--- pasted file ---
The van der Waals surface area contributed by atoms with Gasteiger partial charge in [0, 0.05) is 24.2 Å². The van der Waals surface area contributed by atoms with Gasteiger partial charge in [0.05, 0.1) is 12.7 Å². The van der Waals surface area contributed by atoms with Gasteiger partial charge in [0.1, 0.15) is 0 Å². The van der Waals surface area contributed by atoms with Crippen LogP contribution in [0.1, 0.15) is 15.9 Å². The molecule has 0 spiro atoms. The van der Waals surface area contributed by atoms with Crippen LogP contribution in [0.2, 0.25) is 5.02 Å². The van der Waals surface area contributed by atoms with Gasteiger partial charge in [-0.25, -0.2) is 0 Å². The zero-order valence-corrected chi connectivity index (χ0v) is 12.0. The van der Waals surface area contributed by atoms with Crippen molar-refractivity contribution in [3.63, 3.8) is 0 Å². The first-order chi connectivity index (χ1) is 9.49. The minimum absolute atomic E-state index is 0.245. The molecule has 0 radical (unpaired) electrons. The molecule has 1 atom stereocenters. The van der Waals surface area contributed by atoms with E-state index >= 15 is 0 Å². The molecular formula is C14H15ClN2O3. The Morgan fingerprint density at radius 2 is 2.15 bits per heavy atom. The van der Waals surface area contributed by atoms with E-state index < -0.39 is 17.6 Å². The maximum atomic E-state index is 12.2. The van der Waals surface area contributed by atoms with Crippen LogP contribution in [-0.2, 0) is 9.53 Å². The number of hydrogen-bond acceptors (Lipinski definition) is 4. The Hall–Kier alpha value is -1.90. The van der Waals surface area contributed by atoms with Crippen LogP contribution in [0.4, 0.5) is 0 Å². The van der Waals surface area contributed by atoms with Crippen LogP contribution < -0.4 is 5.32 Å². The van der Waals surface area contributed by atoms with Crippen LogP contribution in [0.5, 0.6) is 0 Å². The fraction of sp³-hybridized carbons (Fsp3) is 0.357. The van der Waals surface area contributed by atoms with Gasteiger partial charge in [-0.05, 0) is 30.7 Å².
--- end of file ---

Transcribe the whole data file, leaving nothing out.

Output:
The van der Waals surface area contributed by atoms with Gasteiger partial charge in [0, 0.05) is 24.2 Å². The van der Waals surface area contributed by atoms with Gasteiger partial charge in [0.05, 0.1) is 12.7 Å². The van der Waals surface area contributed by atoms with Gasteiger partial charge in [0.1, 0.15) is 0 Å². The van der Waals surface area contributed by atoms with Crippen LogP contribution in [0.1, 0.15) is 15.9 Å². The molecule has 0 spiro atoms. The van der Waals surface area contributed by atoms with Crippen LogP contribution in [0.2, 0.25) is 5.02 Å². The van der Waals surface area contributed by atoms with Gasteiger partial charge in [-0.25, -0.2) is 0 Å². The zero-order valence-corrected chi connectivity index (χ0v) is 12.0. The van der Waals surface area contributed by atoms with Crippen molar-refractivity contribution in [3.63, 3.8) is 0 Å². The first-order chi connectivity index (χ1) is 9.49. The minimum absolute atomic E-state index is 0.245. The molecule has 0 radical (unpaired) electrons. The molecule has 1 atom stereocenters. The van der Waals surface area contributed by atoms with E-state index >= 15 is 0 Å². The molecular formula is C14H15ClN2O3. The Morgan fingerprint density at radius 2 is 2.15 bits per heavy atom. The van der Waals surface area contributed by atoms with E-state index < -0.39 is 17.6 Å². The maximum atomic E-state index is 12.2. The van der Waals surface area contributed by atoms with Crippen LogP contribution in [-0.2, 0) is 9.53 Å². The number of hydrogen-bond acceptors (Lipinski definition) is 4. The Hall–Kier alpha value is -1.90. The van der Waals surface area contributed by atoms with Crippen LogP contribution in [0.4, 0.5) is 0 Å². The van der Waals surface area contributed by atoms with Crippen LogP contribution < -0.4 is 5.32 Å². The van der Waals surface area contributed by atoms with Crippen LogP contribution in [0.5, 0.6) is 0 Å². The fraction of sp³-hybridized carbons (Fsp3) is 0.357. The van der Waals surface area contributed by atoms with Gasteiger partial charge in [-0.05, 0) is 30.7 Å².